19 Mar 2012
Don Pasquale, San Diego
You can’t keep a good opera buffa down. And Gaetano Donizetti’s Don Pasquale is about as good as opera buffa gets.
Twelve years after Opera Holland Park's first production of Francesco Cilea's Adriana Lecouvreur, the opera made a welcome return.
The Italianate cloister setting at Iford chimes neatly with Monteverdi’s penultimate opera The Return of Ulysses, as the setting cannot but bring to mind those early days of the musical genre. The world of commercial public opera had only just dawned with the opening of the Teatro San Cassiano in Venice in 1637 and for the first time opera became open to all who could afford a ticket, rather than beholden to the patronage of generous princes. Monteverdi took full advantage of the new stage and at the age of 73 brought all his experience of more than 30 years of opera-writing since his ground-breaking L’Orfeo (what a pity we have lost all those works) to the creation of two of his greatest pieces, Ulysses and then his final masterpiece, Poppea.
Once again, we find ourselves thanking an unrepresentable being for Welsh National Opera’s commitment to its mission. It is a sad state of affairs when a season that includes both Boulevard Solitude and Moses und Aron is considered exceptional, but it is - and is all the more so when one contrasts such seriousness of purpose with the endless revivals of La traviata which, Die Frau ohne Schatten notwithstanding, seem to occupy so much of the Royal Opera’s effort. That said, if the Royal Opera has not undertaken what would be only its second ever staging of Schoenberg’s masterpiece - the first and last was in 1965, long before most of us were born! - then at least it has engaged in a very welcome ‘WNO at the Royal Opera House’ relationship, in which we in London shall have the opportunity to see some of the fruits of the more adventurous company’s endeavours.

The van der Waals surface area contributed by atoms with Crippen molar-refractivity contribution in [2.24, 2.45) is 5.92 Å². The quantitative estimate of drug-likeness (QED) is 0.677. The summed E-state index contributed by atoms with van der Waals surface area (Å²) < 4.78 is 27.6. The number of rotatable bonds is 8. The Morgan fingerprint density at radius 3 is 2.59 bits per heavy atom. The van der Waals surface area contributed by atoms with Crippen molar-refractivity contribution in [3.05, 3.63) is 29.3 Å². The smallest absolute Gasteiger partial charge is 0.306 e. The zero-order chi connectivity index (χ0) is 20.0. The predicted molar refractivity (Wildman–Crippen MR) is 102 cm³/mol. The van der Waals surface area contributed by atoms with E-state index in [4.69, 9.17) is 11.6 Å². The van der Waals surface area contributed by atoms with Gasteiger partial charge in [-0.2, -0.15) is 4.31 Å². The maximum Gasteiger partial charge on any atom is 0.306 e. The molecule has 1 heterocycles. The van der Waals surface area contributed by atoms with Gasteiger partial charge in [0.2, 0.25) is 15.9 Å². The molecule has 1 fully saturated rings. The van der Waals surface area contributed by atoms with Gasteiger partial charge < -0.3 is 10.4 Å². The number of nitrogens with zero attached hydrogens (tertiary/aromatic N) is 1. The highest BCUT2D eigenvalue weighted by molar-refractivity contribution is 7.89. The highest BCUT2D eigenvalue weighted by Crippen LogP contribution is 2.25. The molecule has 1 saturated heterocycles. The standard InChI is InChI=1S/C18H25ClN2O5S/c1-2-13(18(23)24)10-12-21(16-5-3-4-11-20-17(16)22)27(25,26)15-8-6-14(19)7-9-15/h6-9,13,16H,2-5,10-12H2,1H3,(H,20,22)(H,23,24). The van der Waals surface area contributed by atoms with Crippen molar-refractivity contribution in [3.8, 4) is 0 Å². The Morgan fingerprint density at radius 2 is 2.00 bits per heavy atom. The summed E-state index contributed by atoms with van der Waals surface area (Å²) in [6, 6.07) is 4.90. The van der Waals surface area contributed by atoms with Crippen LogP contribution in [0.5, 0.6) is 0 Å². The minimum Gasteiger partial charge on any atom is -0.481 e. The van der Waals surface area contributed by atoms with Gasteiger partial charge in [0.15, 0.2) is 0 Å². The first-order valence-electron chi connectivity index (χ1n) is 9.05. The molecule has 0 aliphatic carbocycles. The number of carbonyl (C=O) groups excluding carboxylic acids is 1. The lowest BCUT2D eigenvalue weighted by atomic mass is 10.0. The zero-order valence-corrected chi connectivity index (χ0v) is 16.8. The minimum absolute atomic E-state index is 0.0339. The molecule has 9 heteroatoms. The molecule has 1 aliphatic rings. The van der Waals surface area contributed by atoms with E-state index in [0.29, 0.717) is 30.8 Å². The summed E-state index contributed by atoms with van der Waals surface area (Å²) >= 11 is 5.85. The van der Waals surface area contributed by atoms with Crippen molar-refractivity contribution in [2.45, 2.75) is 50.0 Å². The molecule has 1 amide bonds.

If you don’t have the means to get to the Rossini festival in Pesaro, you would do just as well to come to Indianola, Iowa, where Des Moines Metro Opera festival has devised a heady production of Le Comte Ory that is as long on belly laughs as it is on musical fireworks.
Composed during just a few weeks of the summer of 1926, Janáček’s Slavonic-text Glagolitic Mass was first performed in Brno in December 1927. During the rehearsals for the premiere - just 3 for the orchestra and one 3-hour rehearsal for the whole ensemble - the composer made many changes, and such alterations continued so that by the time of the only other performance during Janáček’s lifetime, in Prague in April 1928, many of the instrumental (especially brass) lines had been doubled, complex rhythmic patterns had been ‘ironed-out’ (the Kyrie was originally in 5/4 time), a passage for 3 off-stage clarinets had been cut along with music for 3 sets of pedal timpani, and choral passages were also excised.
With the conclusion of the ROH 2013-14 season on Saturday evening - John Copley’s 40-year old production of La Bohème bringing down the summer curtain - the sun pouring through the gleaming windows of the Floral Hall was a welcome invitation to enjoy a final treat. The Jette Parker Young Artists Summer Showcase offered singers whom we have admired in minor and supporting roles during the past year the opportunity to step into the spotlight.
Many words have already been spent - not all of them on musical matters - on Richard Jones’s Glyndebourne production of Der Rosenkavalier, which last night was transported to the Royal Albert Hall. This was the first time at the Proms that Richard Strauss’s most popular opera had been heard in its entirety and, despite losing two of its principals in transit from Sussex to SW1, this semi-staged performance offered little to fault and much to admire.
Twenty years ago stage director Christopher Alden introduced Rossini’s then forgotten comedy to Southern California audiences in a production that is still remembered. In Aix Alden has revisited this complex work that many critics now consider Rossini’s greatest comedy.